Auburn ‘lost’ $600K on title-game trip

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(Writer’s note: feel free to insert your own Cecil Newton one-liners liberally throughout this post as we will not be stooping to that level.  Thanks in advance for your understanding in this matter.)

Unless you’re Cecil Newton, it would be very hard to put a price on what Auburn’s run to the BcS title meant to the school, the football program and the fan base.  The Auburn athletic department, however, can put a price on what it cost for a trip to Glendale that ended with the hoisting of the crystal.

And they have.

Through an open-records request, the Birmingham News has learned that Auburn spent $2,901,706 for their football sojourn in the desert.  That total was offset by an expense allowance of $2,287,600 given to the school by the SEC, meaning that Auburn “lost” just a little over $614,000.

For comparison’s sake, the News writes, Oregon reported having a final deficit of $285,437 from its Pac-10 allowance of $2,263,295 over 10 days.  In other words, it “cost” Auburn in the neighborhood of $330,000 more than it did their title game opponents.

In reality, unsold tickets were the primary culprits in both schools being technically in the red.

The largest single-line expense item for both teams was unsold game tickets that get used for complimentary purposes to administrators, band members, cheerleaders and others.

Auburn absorbed a loss of $781,825 from 2,456 unsold tickets from its allotment of 17,400. Oregon lost $555,575 by withholding 1,761 of its 17,400 tickets.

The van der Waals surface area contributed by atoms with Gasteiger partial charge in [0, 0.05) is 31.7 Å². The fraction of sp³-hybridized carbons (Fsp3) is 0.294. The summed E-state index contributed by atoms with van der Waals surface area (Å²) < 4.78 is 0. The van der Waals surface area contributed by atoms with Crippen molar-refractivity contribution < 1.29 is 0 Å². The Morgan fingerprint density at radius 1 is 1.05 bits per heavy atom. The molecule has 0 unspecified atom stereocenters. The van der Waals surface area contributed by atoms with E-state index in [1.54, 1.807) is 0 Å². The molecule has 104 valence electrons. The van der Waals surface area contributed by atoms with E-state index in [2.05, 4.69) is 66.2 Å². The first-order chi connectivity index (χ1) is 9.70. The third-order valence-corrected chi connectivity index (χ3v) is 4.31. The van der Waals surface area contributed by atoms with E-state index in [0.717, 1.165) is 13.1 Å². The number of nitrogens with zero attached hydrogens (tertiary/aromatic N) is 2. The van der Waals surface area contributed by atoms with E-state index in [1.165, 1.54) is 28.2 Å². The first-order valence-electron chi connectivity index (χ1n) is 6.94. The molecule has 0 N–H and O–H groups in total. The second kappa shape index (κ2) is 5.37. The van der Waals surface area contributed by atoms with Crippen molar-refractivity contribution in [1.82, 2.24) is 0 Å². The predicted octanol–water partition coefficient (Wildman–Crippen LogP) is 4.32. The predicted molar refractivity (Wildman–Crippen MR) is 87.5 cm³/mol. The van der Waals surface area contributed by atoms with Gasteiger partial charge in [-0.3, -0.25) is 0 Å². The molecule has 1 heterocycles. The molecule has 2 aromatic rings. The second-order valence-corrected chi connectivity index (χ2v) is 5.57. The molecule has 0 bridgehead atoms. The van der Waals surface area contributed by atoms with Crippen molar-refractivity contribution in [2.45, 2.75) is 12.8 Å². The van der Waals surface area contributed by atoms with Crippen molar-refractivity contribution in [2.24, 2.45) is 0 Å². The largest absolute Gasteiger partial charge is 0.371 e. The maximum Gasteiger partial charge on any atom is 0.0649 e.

Another factor in Auburn “losing” more money than Oregon was the size of the respective schools’ traveling parties.  Oregon brought 493 people to the event, while Auburn nearly doubled that number with 938.

Of course, all of this talk of either school losing money based on the bowl expense report is simply a matter of fiddling with an incomplete set of financial numbers, as noted by the News.

Additional bowl revenue the schools receive through their conferences is not included in the NCAA reports. Counting the BCS payout and other SEC bowl money, Auburn will more than come out ahead.

Here’s guessing that Auburn would’ve been more than willing to go even deeper in the red if it meant they were able to hoist that crystal in the end.

Suspended Michigan State staffer receives another contract extension

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Michigan State has added another one-month extension to the contract of suspended football staffer Curtis Blackwell as the school continues to investigate several sexual assaults involving the Spartans.

A schools spokesman confirmed the extension to the Detroit Free Press on Friday.

The move comes on the heels of a previous one-month contract extension for Blackwell that came at the end of March. His official title is that of the team’s director of college advancement and performance and he was hired by head coach Mark Dantonio back in 2013 after running a number of major recruiting camps in the region.

Blackwell was originally suspended back in February as the school and police began multiple investigations related to sexual assaults. According to reports, one Michigan State staff member had an arrest warrant issued for obstructing an investigation but he was never publicly identified by the school.

Probes into the matter, including a Title IX investigation, remain ongoing in East Lansing. The football team recently wrapped up practice missing over a dozen players in the spring game so it appears this wide-ranging scandal that has embroiled the Spartans is not going to be over anytime soon.

Ex-USC coach finally lands court date with NCAA over Reggie Bush case